Article

A fingerprint characteristic associated with the early prenatal environment

Division of Diabetes Translation, National Center for Chronic Disease Prevention and Health Promotion, Centers for Disease Control and Prevention, Atlanta, Georgia 30341, USA.
American Journal of Human Biology (Impact Factor: 1.93). 01/2008; 20(1):59-65. DOI: 10.1002/ajhb.20672
Source: PubMed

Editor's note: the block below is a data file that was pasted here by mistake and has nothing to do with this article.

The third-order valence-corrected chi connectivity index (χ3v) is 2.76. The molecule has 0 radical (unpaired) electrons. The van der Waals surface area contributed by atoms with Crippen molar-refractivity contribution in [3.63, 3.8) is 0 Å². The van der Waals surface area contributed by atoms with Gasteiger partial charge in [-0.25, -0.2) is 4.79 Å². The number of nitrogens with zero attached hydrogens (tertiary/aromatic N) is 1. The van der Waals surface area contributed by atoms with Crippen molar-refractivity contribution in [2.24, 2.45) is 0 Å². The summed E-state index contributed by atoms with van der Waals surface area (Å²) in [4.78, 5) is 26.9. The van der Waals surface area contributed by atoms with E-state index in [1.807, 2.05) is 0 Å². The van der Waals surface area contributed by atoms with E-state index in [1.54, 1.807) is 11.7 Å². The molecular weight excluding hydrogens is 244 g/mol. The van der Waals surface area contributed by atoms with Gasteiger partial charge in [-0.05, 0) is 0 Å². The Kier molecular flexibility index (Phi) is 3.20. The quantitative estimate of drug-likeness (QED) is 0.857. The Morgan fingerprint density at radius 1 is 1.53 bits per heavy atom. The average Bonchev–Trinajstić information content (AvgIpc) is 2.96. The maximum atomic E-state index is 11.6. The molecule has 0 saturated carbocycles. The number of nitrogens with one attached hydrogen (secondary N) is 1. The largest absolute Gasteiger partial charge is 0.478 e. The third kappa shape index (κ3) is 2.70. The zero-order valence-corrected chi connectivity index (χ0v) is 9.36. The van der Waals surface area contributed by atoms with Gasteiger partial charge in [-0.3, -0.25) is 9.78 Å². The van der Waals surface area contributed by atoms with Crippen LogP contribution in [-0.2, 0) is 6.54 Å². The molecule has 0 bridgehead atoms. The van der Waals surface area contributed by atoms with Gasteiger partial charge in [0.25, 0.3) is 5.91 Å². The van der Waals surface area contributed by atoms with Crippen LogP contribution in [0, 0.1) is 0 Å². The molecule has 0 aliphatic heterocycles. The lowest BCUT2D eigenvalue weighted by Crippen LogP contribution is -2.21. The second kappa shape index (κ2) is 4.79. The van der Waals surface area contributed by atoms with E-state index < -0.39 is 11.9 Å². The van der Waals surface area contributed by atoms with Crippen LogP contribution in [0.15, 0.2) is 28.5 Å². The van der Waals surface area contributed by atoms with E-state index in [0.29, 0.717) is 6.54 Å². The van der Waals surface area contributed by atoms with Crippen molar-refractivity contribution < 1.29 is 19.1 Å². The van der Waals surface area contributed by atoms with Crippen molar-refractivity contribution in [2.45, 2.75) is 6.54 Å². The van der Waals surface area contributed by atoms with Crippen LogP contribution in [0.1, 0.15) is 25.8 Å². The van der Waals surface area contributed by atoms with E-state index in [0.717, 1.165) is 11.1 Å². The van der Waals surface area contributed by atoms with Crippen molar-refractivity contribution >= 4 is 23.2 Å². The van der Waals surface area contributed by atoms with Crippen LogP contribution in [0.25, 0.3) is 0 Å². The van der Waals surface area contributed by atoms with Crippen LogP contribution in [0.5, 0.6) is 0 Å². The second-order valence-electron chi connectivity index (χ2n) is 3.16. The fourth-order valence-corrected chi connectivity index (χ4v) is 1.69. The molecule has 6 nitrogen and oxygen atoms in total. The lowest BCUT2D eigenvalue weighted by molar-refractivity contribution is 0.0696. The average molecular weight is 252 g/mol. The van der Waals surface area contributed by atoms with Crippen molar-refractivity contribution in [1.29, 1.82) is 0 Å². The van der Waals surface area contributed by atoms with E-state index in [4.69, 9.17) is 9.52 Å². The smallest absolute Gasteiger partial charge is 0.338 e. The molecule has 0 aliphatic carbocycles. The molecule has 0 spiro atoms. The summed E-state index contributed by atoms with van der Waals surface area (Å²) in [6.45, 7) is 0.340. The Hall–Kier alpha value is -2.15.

ABSTRACT Fingerprints and fingertip ridge counts (RCs) have a significant genetic component. However, they also reflect the nongenetic environment of early pregnancy, an important time window for tissue differentiation and organogenesis. Fingerprints are permanently configured before the 20th week of gestation, and each fingertip's RC is related to the growth and regression of its early fetal volar pads. Rostral and caudal aspects of the embryonic limb bud have different relations to somite segments and to morphogen-activator functions. We hypothesized, therefore, that early fetal circumstances would be associated with a contrast in RCs between the thumb (digit 1) and little finger (digit 5). We obtained RCs from the fingerprints of a sample of 658 Dutch adults identified through prenatal and delivery records of Dutch urban births occurring during 1943-1947, an historical era that included months of wartime disruption with a winter famine. We calculated the mean of left- and right-hand RC differences between digits 1 and 5 (Md15). The Md15 fluctuated in relation to the calendar season of the mother's last menstrual period, but only if the gestation occurred outside of the wartime disruption interval. If the gestation occurred during the disruption interval, the Md15 seasonal fluctuation was not evident. This finding suggests that parental environmental factors may influence the fingerprints of the offspring. Fingerprint RC differences observed in postnatal life may be useful in the study of metabolic or anatomic programming related to the early prenatal environment.

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